The new Kia Sedona was unveiled at the New York motor show yesterday, with speed alert technology included in its “Infotainement & telematics System”. The New York auto show, open for the press yesterday and will be open ahead of the Easter break. Fox news reported that:
“Much of the focus at the auto show will be on new connected car systems and technologies. Safety advocates are already talking about two long-awaited initiatives, rear-view camera systems and vehicle-to-vehicle communications.”
[New York AutoShow is all about Technology, John R Quain 15th April]
We also saw this kind of new technology at the Silverstone Fleet Show 2014 with the rear parking systems of the Tesla S Type, and for more modest drivers in the Nissan Leaf also. Nothing new here however, we remember the Ford Driver assist technology that was rolled out in 2012 amid child safety concerns in both Europe and America. However rear view cameras are not as of yet common place but we are not far from new safety features such as vehicle to vehicle communications and sophisticated camera systems becoming standard equipment. This years Nissan leaf already gives us an around view of your parking which includes a sophisticated aerial view allowing for accurate and safer parking.
Now you might be thinking whats wrong with the old mirror checks, chucking your head around to see out the back, but often it can be very difficult to judge visually whats below bumper height. Child deaths by reversing has become such an issue in the US that in May 2018 all cars must be installed with rear view safety cameras. No wonder then that major car manufacturers like Ford will be making rear view cameras standard equipment from 2015.
We saw at the Fleet Show 2014 how many cars are becoming more like our mobile phones with full app integration. The Tesla for example features a 17″ touchscreen display with social media functions as well as music apps. Its not all about Facebook and Twitter however. The screen has more practical functions serving as an on board computer where you can adjust suspension, ride height and sun roof and like the Nissan Leaf it offers regenerative breaking.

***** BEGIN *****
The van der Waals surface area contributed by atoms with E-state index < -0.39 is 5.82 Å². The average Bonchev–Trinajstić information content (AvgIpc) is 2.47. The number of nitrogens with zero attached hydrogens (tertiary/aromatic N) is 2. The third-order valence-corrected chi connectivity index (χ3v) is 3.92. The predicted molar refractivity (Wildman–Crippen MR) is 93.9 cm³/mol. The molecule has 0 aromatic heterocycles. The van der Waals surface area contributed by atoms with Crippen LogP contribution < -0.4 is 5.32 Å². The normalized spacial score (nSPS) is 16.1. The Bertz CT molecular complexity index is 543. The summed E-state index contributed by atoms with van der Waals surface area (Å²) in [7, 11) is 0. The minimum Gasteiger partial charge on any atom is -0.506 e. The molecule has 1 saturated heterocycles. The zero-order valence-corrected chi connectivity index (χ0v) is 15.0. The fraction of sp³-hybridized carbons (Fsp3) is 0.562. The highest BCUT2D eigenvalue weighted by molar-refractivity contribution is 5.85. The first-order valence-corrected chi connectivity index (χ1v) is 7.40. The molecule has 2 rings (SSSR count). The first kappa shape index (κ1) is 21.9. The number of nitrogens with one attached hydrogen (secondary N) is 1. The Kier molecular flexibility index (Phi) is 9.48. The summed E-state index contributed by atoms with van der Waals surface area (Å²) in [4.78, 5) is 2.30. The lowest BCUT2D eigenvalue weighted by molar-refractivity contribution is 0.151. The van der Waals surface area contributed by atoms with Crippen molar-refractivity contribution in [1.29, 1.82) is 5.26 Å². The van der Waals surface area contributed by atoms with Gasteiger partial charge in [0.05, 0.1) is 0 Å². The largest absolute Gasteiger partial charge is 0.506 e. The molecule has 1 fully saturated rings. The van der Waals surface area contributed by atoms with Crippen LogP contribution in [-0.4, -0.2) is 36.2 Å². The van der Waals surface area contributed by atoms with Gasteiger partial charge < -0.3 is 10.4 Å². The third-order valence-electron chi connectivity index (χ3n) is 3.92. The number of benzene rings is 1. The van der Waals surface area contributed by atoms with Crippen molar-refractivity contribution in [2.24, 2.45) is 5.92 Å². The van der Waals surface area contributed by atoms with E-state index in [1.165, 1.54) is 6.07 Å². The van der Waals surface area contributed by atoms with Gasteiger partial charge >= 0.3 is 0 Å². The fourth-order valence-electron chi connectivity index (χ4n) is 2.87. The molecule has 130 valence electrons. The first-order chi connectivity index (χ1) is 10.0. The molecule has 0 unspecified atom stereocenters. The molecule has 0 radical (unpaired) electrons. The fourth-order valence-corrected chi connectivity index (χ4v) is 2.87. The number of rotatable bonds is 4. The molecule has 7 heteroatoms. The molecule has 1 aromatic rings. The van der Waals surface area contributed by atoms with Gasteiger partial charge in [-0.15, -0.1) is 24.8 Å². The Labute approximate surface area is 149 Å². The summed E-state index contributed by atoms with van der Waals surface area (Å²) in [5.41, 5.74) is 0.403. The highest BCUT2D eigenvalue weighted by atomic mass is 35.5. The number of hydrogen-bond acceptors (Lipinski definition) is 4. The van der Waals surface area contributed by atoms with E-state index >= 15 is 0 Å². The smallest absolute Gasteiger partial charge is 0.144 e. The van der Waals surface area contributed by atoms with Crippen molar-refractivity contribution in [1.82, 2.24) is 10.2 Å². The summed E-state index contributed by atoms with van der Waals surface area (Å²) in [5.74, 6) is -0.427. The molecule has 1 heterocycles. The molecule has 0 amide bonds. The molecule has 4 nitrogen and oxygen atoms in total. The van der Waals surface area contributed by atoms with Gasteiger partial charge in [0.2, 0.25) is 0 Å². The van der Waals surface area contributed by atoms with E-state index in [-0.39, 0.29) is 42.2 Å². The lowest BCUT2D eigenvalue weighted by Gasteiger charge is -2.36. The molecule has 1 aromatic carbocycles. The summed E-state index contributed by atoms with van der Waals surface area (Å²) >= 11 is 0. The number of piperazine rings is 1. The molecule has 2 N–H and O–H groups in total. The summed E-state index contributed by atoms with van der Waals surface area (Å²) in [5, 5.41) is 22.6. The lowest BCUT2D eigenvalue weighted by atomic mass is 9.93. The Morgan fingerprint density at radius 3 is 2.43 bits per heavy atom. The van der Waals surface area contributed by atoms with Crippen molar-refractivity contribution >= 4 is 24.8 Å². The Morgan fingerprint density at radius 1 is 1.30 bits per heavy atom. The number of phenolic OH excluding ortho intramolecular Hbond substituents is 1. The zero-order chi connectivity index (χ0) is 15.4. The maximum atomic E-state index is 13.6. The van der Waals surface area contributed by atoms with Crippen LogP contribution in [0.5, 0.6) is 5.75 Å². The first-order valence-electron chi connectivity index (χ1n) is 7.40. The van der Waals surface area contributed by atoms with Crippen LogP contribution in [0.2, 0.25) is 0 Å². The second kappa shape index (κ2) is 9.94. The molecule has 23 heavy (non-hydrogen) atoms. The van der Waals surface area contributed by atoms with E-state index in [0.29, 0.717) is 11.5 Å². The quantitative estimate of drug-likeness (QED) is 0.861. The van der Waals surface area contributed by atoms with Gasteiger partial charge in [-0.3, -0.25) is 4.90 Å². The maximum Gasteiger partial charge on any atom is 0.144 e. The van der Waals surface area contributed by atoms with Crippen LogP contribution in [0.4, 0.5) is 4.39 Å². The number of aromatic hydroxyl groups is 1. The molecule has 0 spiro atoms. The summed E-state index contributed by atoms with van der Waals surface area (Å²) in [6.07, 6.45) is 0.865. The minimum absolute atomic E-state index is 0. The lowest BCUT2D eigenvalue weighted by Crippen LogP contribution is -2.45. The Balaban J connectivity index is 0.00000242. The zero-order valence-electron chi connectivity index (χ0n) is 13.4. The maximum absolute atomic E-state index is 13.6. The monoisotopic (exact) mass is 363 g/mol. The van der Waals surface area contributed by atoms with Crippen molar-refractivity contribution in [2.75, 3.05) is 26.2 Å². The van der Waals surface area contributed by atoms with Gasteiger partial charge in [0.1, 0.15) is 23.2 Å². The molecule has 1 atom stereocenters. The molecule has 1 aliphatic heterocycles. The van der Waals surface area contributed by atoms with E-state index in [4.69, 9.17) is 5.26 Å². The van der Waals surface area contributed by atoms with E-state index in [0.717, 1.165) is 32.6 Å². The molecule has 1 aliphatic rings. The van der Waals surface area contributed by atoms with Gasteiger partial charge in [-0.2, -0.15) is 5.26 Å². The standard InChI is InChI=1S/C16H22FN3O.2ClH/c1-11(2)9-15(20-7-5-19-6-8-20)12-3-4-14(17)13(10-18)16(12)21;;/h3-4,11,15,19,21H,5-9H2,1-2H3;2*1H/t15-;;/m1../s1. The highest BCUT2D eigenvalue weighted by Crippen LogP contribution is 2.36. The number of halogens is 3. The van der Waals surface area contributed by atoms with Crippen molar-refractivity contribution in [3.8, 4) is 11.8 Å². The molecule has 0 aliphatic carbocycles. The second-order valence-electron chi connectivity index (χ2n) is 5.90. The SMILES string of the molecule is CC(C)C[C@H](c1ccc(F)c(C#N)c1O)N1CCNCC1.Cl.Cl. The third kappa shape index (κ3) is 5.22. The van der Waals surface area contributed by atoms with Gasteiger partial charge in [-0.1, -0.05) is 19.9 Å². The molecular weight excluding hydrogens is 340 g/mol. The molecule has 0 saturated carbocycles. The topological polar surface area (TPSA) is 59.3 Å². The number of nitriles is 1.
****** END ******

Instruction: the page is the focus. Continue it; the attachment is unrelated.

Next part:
Vehicle-to-Vehicle communication systems or (V2V) are another advancement discussed in the earlier mentioned Fox article. It allows vehicles to communicate each others speed and breaking helping improve driver reaction times as our roads become more full [The UK not being an exception to that rule].
Vehicle to vehicle communications trials were held in 6 US cities including Dallas and San Francisco in 2011 leading to a a recent announcement from the NHTSA (the american equivalent of the Department for transport)
“By helping drivers avoid crashes, this technology will play a key role in improving the way people get where they need to go while ensuring that the U.S. remains the leader in the global automotive industry.” [Anthony Foxx, NHTSA Febuary 3 2014]
With America leading the way in implementing V2V technology infrastructure will the UK follow suit?
Leaving you with the question we wish you a Happy Easter,